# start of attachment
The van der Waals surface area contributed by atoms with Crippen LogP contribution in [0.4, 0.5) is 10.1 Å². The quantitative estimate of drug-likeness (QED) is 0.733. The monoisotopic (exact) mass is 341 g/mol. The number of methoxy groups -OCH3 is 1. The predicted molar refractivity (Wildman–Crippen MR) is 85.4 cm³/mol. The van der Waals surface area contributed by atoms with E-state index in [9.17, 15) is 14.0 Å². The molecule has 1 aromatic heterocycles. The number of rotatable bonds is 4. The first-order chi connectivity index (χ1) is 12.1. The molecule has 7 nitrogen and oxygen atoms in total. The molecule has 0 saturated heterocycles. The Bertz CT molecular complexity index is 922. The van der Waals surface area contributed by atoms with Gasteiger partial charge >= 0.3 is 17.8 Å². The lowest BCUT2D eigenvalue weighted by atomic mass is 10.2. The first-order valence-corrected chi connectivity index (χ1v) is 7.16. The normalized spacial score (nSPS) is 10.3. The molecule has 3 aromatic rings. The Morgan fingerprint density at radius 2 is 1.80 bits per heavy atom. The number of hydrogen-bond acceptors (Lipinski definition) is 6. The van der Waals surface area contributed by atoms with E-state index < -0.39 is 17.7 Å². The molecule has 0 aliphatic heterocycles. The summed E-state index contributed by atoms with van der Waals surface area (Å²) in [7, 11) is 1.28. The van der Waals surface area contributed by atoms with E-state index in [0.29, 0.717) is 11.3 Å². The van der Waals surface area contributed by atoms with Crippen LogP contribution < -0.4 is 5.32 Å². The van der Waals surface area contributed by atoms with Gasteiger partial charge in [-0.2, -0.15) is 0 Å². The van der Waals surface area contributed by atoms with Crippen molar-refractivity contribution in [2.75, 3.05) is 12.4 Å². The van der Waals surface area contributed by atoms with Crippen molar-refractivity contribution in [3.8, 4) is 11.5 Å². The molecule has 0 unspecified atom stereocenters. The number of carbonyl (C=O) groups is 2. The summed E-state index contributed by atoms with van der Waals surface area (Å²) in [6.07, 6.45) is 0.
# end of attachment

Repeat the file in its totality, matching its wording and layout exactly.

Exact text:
The van der Waals surface area contributed by atoms with Crippen LogP contribution in [0.4, 0.5) is 10.1 Å². The quantitative estimate of drug-likeness (QED) is 0.733. The monoisotopic (exact) mass is 341 g/mol. The number of methoxy groups -OCH3 is 1. The predicted molar refractivity (Wildman–Crippen MR) is 85.4 cm³/mol. The van der Waals surface area contributed by atoms with E-state index in [9.17, 15) is 14.0 Å². The molecule has 1 aromatic heterocycles. The number of rotatable bonds is 4. The first-order chi connectivity index (χ1) is 12.1. The molecule has 7 nitrogen and oxygen atoms in total. The molecule has 0 saturated heterocycles. The Bertz CT molecular complexity index is 922. The van der Waals surface area contributed by atoms with Gasteiger partial charge >= 0.3 is 17.8 Å². The lowest BCUT2D eigenvalue weighted by atomic mass is 10.2. The first-order valence-corrected chi connectivity index (χ1v) is 7.16. The normalized spacial score (nSPS) is 10.3. The molecule has 3 aromatic rings. The Morgan fingerprint density at radius 2 is 1.80 bits per heavy atom. The number of hydrogen-bond acceptors (Lipinski definition) is 6. The van der Waals surface area contributed by atoms with E-state index < -0.39 is 17.7 Å². The molecule has 0 aliphatic heterocycles. The summed E-state index contributed by atoms with van der Waals surface area (Å²) in [7, 11) is 1.28. The van der Waals surface area contributed by atoms with E-state index in [0.29, 0.717) is 11.3 Å². The van der Waals surface area contributed by atoms with Crippen LogP contribution < -0.4 is 5.32 Å². The van der Waals surface area contributed by atoms with Gasteiger partial charge in [-0.2, -0.15) is 0 Å². The van der Waals surface area contributed by atoms with Crippen molar-refractivity contribution in [2.75, 3.05) is 12.4 Å². The van der Waals surface area contributed by atoms with Crippen molar-refractivity contribution in [3.8, 4) is 11.5 Å². The molecule has 0 unspecified atom stereocenters. The number of carbonyl (C=O) groups is 2. The summed E-state index contributed by atoms with van der Waals surface area (Å²) in [6.07, 6.45) is 0.